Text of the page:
This only further exemplifies his compassion for the lives of even of the

This only further exemplifies his compassion for the

This preview shows page 3 - 5 out of 6 pages.

and vermin. This only further exemplifies his compassion for the lives of even of the smallest of creatures. Among other animal imagery, birds appear frequently throughout the story in times of crisis. The birds often foreshadow dangers that lie ahead. For instance, when Robert’s team takes a wrong turn, “the fog is full of noises”(80) of birds. Then the birds fly out of the ditch and disappear. Robert and Poole know that “[there] must be something terribly wrong…but neither one knew how to put it into words. The birds, being gone, had taken some mysterious presence with them. There was an awful sense of void–as if the world had been emptied” (81). The birds return and when Robert nears the collapsing dike and “one of the birds [flies] up cut[s] across Robert’s path” as if it is trying to prevent him from going any further. Robert does not heed the warning and almost dies in the sinking mud. Another ominous bird appears when Robert and his men are close to enemy lines. The bird “[sings] over their heads” (136) causing Robert to look up to see the deadly gas creeping towards his crew. He is able to react quickly and save most of his men. Soon after, the same bird sings again: “one long note descending; three that [waver]” (142). Then Robert sees the German soldier whom Robert ends up killing when he thinks that the man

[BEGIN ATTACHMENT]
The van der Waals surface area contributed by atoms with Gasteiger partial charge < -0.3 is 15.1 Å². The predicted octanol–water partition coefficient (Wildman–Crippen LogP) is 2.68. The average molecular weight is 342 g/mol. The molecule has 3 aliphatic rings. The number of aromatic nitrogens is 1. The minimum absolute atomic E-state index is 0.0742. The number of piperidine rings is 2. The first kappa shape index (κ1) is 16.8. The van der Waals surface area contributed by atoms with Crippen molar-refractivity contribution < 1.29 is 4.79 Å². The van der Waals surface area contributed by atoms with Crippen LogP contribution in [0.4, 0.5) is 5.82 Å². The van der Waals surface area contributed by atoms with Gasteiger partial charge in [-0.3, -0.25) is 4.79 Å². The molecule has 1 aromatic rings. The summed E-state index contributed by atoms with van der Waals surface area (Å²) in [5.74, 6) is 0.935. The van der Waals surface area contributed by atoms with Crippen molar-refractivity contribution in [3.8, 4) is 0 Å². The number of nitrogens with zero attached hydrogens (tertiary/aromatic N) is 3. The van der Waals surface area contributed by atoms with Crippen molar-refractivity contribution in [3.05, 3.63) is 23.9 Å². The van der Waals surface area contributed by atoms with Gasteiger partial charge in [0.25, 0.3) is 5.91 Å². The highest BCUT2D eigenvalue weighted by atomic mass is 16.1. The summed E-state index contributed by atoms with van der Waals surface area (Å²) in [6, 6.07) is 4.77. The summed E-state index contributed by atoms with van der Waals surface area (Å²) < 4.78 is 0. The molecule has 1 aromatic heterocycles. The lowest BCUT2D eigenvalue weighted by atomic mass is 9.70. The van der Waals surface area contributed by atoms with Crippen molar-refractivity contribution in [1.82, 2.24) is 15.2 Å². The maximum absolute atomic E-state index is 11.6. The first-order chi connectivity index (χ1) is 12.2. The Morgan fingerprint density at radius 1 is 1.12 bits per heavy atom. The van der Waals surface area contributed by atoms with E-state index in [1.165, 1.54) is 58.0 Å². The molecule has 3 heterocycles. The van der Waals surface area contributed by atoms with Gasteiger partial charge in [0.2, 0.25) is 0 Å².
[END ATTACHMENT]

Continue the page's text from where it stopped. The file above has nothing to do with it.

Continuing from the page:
Jayantharaj 4 is reaching for a gun. Robert realizes that the German was only reaching for his binoculars, even though there is a sniper rifle sitting right beside him. He wonders why the man did not kill them all, and then he hears the bird sing once again, its song wavering “on the brink of sadness. That was why (146). The bird sings sorrowfully for the horror and tragedy of war, along with the unnecessary loss of life. This scene is also foreshadowed by Robert’s run with the coyote, where the coyote didn’t hunt all the badgers it saw. In Robert’s case, he is the prey and the sniper is the hunter who, like the coyote, didn’t kill unnecessarily. Impending danger is also shown by rabbits when Robert was on road with a convey set for St. Eloi. Right before a bomb exploded, Robert saw “a rabbit, beside the road,”(197) which then quickly disappeared. Towards the end of the novel, another threat is foreshadowed by another animal. Right before shells fall near Robert and Devlin, they are described as being “rolled [up] like hedgehogs” (201). This is similar to how Rodwell’s hedgehog is described before it gets killed by a gas attack.

  • Left Quote Icon

    Student Picture

  • Left Quote Icon

    Student Picture

  • Left Quote Icon

    Student Picture